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The five men that went before Derek Jeter in '92

Jun 6, 2010, 5:08 PM EDT

jeter running out of box.jpgIn a recent piece for the New York Times, Tyler Kepner traveled back in history for a look at the 1992 MLB Draft, when Derek Jeter was selected sixth overall by the Yankees.  Kepner spoke to the scouts that drafted Jeter and others who were present and conscious of the Yanks’ thinking when the future Hall of Famer was snatched.  It’s a great read and a great story, especially when you consider the five names that came off the board before Jeter:

1st overall.  Phil Nevin – 3B – Astros: Nevin was a stud in college for Cal State-Fullerton and lasted 12 years in the major leagues.  He finished his career with a .270 batting average, 208 home runs and 743 RBI in 1217 games.  Now he manages the Tigers’ Double-A affiliate in Erie, Pennsylvania.

2nd overall.  Paul Shuey – RHP – Indians: The reliever had several quality seasons and finished with a 3.87 ERA in 476 career appearances for the Tribe, Dodgers and Orioles.  Of course, Cleveland didn’t draft him with the hope that he would turn into a mediocre middle reliever and he threw his last major league pitch in 2007.

3rd overall.  B.J. Wallace – LHP – Expos: Wallace was a strikeout machine during his days at Mississippi State University and had a superb opening season in the Single-A Florida State League in 1993.  But injuries plagued him often and he failed to ever reach the major leagues.  By 1996 he was out of baseball altogether.

4th overall.  Jeffery Hammonds – OF – Orioles: Considered a five-tool player when he was selected out of Stanford University, Hammonds shot quickly through the O’s system and made his MLB debut in 1993.  He failed to ever live up to the hype, though, and hung up his cleats in 2005 with a .272/.338/.449 career batting line in 957 games.

5th overall.  Chad Motolla – OF – Reds: Motolla didn’t debut with the Reds until late 1996 and played in only 59 major league games.  He’s better known for his success in the minor leagues, where he’s among the all-time leaders in hits and RBI.  Now 38, he works as a hitting coach in the Blue Jays’ system.

Some guys — and some clubs, really — just have all the luck.  Jeter, 35, has a .387 career on-base percentage, a .458 slugging percentage, 2,820 hits and 311 stolen bases over his 15-plus professional seasons with the Yankees.  He debuted in 1995 and is currently batting .301/.350/.435 with six home runs, 34 RBI and six steals in 242 at-bats.  This year’s amateur draft begins on Monday.  The Nationals, of course, are on the clock and are fully expected to draft 17-year-old catcher Bryce Harper.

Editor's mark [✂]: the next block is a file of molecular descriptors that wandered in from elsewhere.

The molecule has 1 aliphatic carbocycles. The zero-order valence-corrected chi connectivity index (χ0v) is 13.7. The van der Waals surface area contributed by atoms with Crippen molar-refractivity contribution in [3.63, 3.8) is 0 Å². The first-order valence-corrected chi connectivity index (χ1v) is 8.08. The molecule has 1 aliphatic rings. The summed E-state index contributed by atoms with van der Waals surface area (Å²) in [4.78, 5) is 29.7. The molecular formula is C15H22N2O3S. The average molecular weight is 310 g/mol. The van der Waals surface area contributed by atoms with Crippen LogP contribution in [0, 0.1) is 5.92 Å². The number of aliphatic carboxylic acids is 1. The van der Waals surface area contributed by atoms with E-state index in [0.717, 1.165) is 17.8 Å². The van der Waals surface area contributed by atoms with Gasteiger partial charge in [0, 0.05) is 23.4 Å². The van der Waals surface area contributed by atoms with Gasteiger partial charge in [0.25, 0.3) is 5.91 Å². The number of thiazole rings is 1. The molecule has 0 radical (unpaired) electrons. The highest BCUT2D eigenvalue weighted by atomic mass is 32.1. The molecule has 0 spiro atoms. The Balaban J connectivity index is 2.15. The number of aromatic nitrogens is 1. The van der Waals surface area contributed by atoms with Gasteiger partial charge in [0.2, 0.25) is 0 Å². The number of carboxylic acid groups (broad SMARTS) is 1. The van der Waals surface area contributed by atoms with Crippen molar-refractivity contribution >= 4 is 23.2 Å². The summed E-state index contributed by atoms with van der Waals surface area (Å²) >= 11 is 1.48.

1. YankeesfanLen - Jun 6, 2010 at 7:48 PM

    The ultimate question: Did Jeter make the Yankees, or did the Yankees make Jeter? With the luck of the draw” core four it may be forever impossible to tell.

  2. Paul Martin - Jun 6, 2010 at 9:17 PM

    The Yankees must have been a bad team that year, otherwise they would not have been drafting 6th. Yankee fans should remember that in a few years they might again be drafting that early.

  3. peteinfla - Jun 6, 2010 at 9:28 PM

    Based on what, exactly? While the Yankees obviously have some older players like Jeer, Arod, Pettitte, Posada…, they also have some good, younger players like Gardner, Cervelli, Cano, Hughes, Chmaberlain, … and some guys who will certainky still be around and good in a few years, like Tex, Sabathia, Burnett. They have a solid minor league, more money than they know what to do with and the willingness to spend it. Your conclusion seems to be based on your dislike for them, not based on anything tangible.

  4. blackbeered - Jun 6, 2010 at 9:49 PM

    Jeter, 35, has a .387 career on-base percentage, a .458 slugging percentage, 2,820 hits and 311 stolen bases over his 15-plus professional seasons with the Yankees.
    What part of that makes it a “Hall of Fame Career”?
    Don’t sound like impressive stats to me.
    No 3,000 hits? No 500 HRs? No 1,500 RBIs? No .300 lifetime batting average? No .400 OBP? No .500 slugging percentage? No 500 stolen bases?
    So the guy hung around a long time in a brutal market. Is that all it takes these days?

  5. Tom - Jun 6, 2010 at 10:27 PM

    blackbeered you’re by far the dumbest person to ever grace this board. Jeter isn’t retiring tomorrow so he will end up with AT LEAST 3000 hits AT LEAST 5 championships. And just about every playoff record that you can have.

  6. rusty - Jun 6, 2010 at 10:36 PM

    actually he has a .317 lifetime ba. To go along with two gold gloves and 5 world series rings. Since he already has 2820 hits he’ll have 3000 by early next year. Sooooooo…..do you even watch baseball?

  7. JBerardi - Jun 6, 2010 at 10:39 PM

    I really hope you’re just trying to rile up Yankee fans with that remark…

  8. FifthAce - Jun 6, 2010 at 10:49 PM

    What an odd comment, BlackBeered.
    You say, “No .300 lifetime batting average” when Jeter entered the 2010 season sitting at .317.
    You say, “No 3000 hits” when Jeter now has over 2,800 and hasn’t yet turned 36. Barring major injury he’s a virtual lock to pass that milestone by a comfortable margin.
    You belittle a .387 OBP and .458 slugging percentage from a SS when the most recent player to enter The Hall having spent most of his career at SS was Cal Ripken who had a .340 OBP and .447 slugging percentage.
    I’ll give you a pass on any comparisons against Ozzie as the Wizard made it (deservedly so) more for his defense. But prior to Ripken and Oz the last player to make the Hall having played more games at SS than any other position was Yount (.342 OBP, .430 slugging).
    Jeter will almost assuredly make the HOF and will have earned his way in. Will he be among the super-elite members, such as Aaron, Mays, Ruth, Gehrig, Young, Cobb, Walter Johnson, and Hornsby? Of course not. But he also won’t be among the inductees who leave future generations scratching their heads and wondering what the voters were thinking. He will be an absolutely legit middle-of-the-Hall selection.